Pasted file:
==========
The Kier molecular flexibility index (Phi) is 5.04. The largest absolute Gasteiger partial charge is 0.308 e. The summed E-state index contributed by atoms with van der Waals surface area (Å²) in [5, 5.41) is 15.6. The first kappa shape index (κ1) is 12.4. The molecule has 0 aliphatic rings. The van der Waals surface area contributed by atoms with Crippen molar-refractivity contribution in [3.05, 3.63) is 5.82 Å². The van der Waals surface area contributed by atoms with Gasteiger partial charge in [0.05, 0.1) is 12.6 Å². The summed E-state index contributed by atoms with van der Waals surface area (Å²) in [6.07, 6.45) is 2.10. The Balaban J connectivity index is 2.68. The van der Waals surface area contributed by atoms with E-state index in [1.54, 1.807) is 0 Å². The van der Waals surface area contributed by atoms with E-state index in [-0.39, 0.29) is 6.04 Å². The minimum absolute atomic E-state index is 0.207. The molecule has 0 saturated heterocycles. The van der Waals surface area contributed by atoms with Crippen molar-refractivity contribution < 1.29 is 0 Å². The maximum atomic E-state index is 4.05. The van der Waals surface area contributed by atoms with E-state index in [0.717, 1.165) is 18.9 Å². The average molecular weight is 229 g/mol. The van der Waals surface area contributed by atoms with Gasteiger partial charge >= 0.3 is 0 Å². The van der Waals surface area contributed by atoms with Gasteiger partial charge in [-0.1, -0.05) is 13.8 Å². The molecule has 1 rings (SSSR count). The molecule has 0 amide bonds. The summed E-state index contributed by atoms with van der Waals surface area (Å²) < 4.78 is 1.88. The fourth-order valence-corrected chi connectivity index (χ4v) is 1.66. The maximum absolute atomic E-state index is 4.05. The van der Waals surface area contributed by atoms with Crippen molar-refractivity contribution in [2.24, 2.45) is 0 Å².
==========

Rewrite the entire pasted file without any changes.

The Kier molecular flexibility index (Phi) is 5.04. The largest absolute Gasteiger partial charge is 0.308 e. The summed E-state index contributed by atoms with van der Waals surface area (Å²) in [5, 5.41) is 15.6. The first kappa shape index (κ1) is 12.4. The molecule has 0 aliphatic rings. The van der Waals surface area contributed by atoms with Crippen molar-refractivity contribution in [3.05, 3.63) is 5.82 Å². The van der Waals surface area contributed by atoms with Gasteiger partial charge in [0.05, 0.1) is 12.6 Å². The summed E-state index contributed by atoms with van der Waals surface area (Å²) in [6.07, 6.45) is 2.10. The Balaban J connectivity index is 2.68. The van der Waals surface area contributed by atoms with E-state index in [1.54, 1.807) is 0 Å². The van der Waals surface area contributed by atoms with E-state index in [-0.39, 0.29) is 6.04 Å². The minimum absolute atomic E-state index is 0.207. The molecule has 0 saturated heterocycles. The van der Waals surface area contributed by atoms with Crippen molar-refractivity contribution < 1.29 is 0 Å². The maximum atomic E-state index is 4.05. The van der Waals surface area contributed by atoms with E-state index in [0.717, 1.165) is 18.9 Å². The average molecular weight is 229 g/mol. The van der Waals surface area contributed by atoms with Gasteiger partial charge >= 0.3 is 0 Å². The van der Waals surface area contributed by atoms with Gasteiger partial charge in [-0.1, -0.05) is 13.8 Å². The molecule has 1 rings (SSSR count). The molecule has 0 amide bonds. The summed E-state index contributed by atoms with van der Waals surface area (Å²) < 4.78 is 1.88. The fourth-order valence-corrected chi connectivity index (χ4v) is 1.66. The maximum absolute atomic E-state index is 4.05. The van der Waals surface area contributed by atoms with Crippen molar-refractivity contribution in [2.24, 2.45) is 0 Å².